Officials Push for ‘Real-Time’ Mobile Payment Tech

PHOTO: In this Oct. 31, 201 file photo, a passenger checks her cell phone after boarding a flight. Matt Slocum/AP Photo
In this Oct. 31, 201 file photo, a passenger checks her cell phone after boarding a flight.

Millions of Americans use their phones to buy things and send money to people, but the technology involved in moving those payments in the U.S. lags behind many other industrialized countries.

Eventually, though, “real-time” mobile payments will become the standard in the U.S., said participants at a mobile payments industry conference last week in Chicago.

The Federal Reserve has been nudging industry players toward faster payments for some time. A task force of 300 banking, consumer, retail and tech professionals have been meeting since April to try to devise a faster, safer alternative to the current system.

Connie Theien, a vice president at the Federal Reserve Bank of Chicago told the conference the feds want to get all those involved to agree on a system rather than imposing one on them. But it needs to be secure, open to everyone and fast, Theien said.

Currently, when a consumer sends money over a mobile phone app in the U.S., it can take up to four or five days for the transaction to fully clear, depending on the banks that are used. So even though the phone app might say the funds are “available” to the payee immediately, the money hasn’t actually traveled through both banks yet.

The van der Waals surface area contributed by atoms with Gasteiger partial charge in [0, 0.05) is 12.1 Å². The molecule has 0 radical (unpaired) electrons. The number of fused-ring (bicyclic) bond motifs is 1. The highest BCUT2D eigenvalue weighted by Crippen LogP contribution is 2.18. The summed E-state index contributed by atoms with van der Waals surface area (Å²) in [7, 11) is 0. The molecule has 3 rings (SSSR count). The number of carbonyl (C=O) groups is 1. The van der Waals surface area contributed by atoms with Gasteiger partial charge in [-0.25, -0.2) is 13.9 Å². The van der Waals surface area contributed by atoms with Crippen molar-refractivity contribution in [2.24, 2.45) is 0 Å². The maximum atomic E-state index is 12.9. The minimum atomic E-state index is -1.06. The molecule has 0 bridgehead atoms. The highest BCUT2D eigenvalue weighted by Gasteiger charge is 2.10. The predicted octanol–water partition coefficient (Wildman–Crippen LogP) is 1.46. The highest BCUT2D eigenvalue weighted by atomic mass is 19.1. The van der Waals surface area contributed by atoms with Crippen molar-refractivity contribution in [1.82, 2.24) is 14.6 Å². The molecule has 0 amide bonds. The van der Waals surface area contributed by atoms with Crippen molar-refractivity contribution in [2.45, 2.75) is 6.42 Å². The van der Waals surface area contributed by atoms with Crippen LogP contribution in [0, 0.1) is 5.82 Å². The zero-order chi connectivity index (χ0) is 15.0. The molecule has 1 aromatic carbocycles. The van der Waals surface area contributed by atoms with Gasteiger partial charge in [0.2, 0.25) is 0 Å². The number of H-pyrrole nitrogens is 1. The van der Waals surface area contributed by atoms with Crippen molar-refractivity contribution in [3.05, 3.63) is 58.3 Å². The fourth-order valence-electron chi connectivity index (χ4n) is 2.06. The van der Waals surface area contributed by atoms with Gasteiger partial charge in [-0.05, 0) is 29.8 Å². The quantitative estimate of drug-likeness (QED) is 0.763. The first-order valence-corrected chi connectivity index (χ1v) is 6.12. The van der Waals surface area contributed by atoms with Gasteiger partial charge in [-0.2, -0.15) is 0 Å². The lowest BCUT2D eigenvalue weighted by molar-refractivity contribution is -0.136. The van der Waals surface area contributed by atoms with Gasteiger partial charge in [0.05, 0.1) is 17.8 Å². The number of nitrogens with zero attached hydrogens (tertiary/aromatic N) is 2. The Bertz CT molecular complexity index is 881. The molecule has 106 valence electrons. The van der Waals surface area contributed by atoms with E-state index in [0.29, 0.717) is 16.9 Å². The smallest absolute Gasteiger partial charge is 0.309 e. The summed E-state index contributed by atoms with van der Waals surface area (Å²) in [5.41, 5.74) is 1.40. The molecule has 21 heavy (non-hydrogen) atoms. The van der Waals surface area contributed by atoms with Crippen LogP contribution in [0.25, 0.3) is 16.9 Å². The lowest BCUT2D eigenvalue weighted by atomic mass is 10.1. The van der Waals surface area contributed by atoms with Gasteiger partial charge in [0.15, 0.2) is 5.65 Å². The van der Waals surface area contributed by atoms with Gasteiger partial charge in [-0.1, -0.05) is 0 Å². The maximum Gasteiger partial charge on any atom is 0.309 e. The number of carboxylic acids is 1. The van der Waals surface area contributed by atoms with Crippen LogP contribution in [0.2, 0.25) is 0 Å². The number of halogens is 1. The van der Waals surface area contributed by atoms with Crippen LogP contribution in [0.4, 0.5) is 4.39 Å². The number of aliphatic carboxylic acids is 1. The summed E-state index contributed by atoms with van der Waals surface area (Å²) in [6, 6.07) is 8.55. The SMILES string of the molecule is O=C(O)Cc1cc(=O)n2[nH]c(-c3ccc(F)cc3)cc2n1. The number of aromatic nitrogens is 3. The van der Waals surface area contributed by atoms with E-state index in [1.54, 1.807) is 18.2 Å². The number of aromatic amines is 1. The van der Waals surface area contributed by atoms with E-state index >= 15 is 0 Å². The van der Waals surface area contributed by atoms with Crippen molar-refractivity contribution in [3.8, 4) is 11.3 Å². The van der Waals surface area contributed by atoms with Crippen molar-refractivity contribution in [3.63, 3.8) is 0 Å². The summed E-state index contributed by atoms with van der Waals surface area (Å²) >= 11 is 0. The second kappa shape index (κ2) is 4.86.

That loophole helped someone perpetrate a scam on an ABC News viewer who came to The ABC News Fixer after the scammer stole $1,800 from him using a mobile banking app.

In that case, the scammer used an app to buy concert tickets from the victim. Because of the time lag involved in clearing both parties’ banks, the scammer got the tickets and then apparently emptied out his account before the transaction finalized, just like bouncing a check.

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In the United Kingdom, Japan and other countries that already have real-time mobile payment systems, that sort of fraud can’t happen, said Peter Gordon, senior vice president for payment strategy at FIS Global, a Fortune 500 company that provides technology for payment processing.

In the U.K., for example, payments are “push only” – meaning that once Person A sends the money to Person B, the money is instantly grabbed out of Person A’s account and sent on its way.

“That’s the whole goal of this. It’s moved and it’s final. Period,” Gordon said.

FIS already has a system called PayNet, which hopes to become one of the “rails” over which billions in future real-time payments travel.

Meanwhile, several big U.S. banks have formed another group called The Clearing House, which is working on its own real-time system. It would be accessible to anyone and payments would move “near instantaneously,” a spokesman said.

Any changes are expected to take years to create and implement, however.

The Fed published a white paper in January calling this a “critical juncture” in the evolution of the U.S. mobile payments system. With so many people using phones to shop and manage their money, a faster, safer system is needed – though it could be years before that becomes the standard.

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